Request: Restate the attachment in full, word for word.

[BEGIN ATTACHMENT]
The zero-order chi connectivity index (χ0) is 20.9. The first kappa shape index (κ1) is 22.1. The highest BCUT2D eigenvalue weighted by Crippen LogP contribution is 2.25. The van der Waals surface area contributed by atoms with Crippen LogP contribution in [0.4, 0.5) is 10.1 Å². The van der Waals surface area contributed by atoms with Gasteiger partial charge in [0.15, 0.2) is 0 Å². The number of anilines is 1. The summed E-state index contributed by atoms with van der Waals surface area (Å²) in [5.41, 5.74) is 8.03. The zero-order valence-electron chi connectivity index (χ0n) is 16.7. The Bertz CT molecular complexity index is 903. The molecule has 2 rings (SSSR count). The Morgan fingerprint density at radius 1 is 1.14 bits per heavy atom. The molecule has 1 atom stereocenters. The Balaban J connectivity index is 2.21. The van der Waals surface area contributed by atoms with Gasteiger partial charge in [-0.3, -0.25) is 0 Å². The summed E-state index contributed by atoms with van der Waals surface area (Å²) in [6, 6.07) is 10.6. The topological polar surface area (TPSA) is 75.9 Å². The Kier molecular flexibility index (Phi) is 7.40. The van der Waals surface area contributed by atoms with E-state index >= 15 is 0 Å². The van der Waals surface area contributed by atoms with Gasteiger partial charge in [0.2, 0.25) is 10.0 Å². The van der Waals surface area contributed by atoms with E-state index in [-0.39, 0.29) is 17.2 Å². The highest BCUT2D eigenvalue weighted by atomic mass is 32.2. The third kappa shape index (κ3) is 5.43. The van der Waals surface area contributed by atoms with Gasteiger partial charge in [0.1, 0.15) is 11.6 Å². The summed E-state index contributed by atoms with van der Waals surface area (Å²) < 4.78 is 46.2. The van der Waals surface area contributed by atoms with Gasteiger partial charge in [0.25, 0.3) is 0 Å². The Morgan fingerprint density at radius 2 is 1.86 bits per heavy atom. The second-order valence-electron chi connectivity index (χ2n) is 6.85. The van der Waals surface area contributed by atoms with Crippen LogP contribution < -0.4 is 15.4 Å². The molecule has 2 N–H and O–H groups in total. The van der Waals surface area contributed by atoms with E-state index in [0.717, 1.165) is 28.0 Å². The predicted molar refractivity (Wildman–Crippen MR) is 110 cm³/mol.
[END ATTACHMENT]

The zero-order chi connectivity index (χ0) is 20.9. The first kappa shape index (κ1) is 22.1. The highest BCUT2D eigenvalue weighted by Crippen LogP contribution is 2.25. The van der Waals surface area contributed by atoms with Crippen LogP contribution in [0.4, 0.5) is 10.1 Å². The van der Waals surface area contributed by atoms with Gasteiger partial charge in [0.15, 0.2) is 0 Å². The number of anilines is 1. The summed E-state index contributed by atoms with van der Waals surface area (Å²) in [5.41, 5.74) is 8.03. The zero-order valence-electron chi connectivity index (χ0n) is 16.7. The Bertz CT molecular complexity index is 903. The molecule has 2 rings (SSSR count). The Morgan fingerprint density at radius 1 is 1.14 bits per heavy atom. The molecule has 1 atom stereocenters. The Balaban J connectivity index is 2.21. The van der Waals surface area contributed by atoms with Gasteiger partial charge in [-0.3, -0.25) is 0 Å². The summed E-state index contributed by atoms with van der Waals surface area (Å²) in [6, 6.07) is 10.6. The topological polar surface area (TPSA) is 75.9 Å². The Kier molecular flexibility index (Phi) is 7.40. The van der Waals surface area contributed by atoms with E-state index >= 15 is 0 Å². The van der Waals surface area contributed by atoms with Gasteiger partial charge in [0.2, 0.25) is 10.0 Å². The van der Waals surface area contributed by atoms with E-state index in [-0.39, 0.29) is 17.2 Å². The highest BCUT2D eigenvalue weighted by atomic mass is 32.2. The third kappa shape index (κ3) is 5.43. The van der Waals surface area contributed by atoms with Gasteiger partial charge in [0.1, 0.15) is 11.6 Å². The summed E-state index contributed by atoms with van der Waals surface area (Å²) < 4.78 is 46.2. The van der Waals surface area contributed by atoms with Gasteiger partial charge in [0.25, 0.3) is 0 Å². The Morgan fingerprint density at radius 2 is 1.86 bits per heavy atom. The second-order valence-electron chi connectivity index (χ2n) is 6.85. The van der Waals surface area contributed by atoms with Crippen LogP contribution < -0.4 is 15.4 Å². The molecule has 2 N–H and O–H groups in total. The van der Waals surface area contributed by atoms with E-state index in [0.717, 1.165) is 28.0 Å². The predicted molar refractivity (Wildman–Crippen MR) is 110 cm³/mol.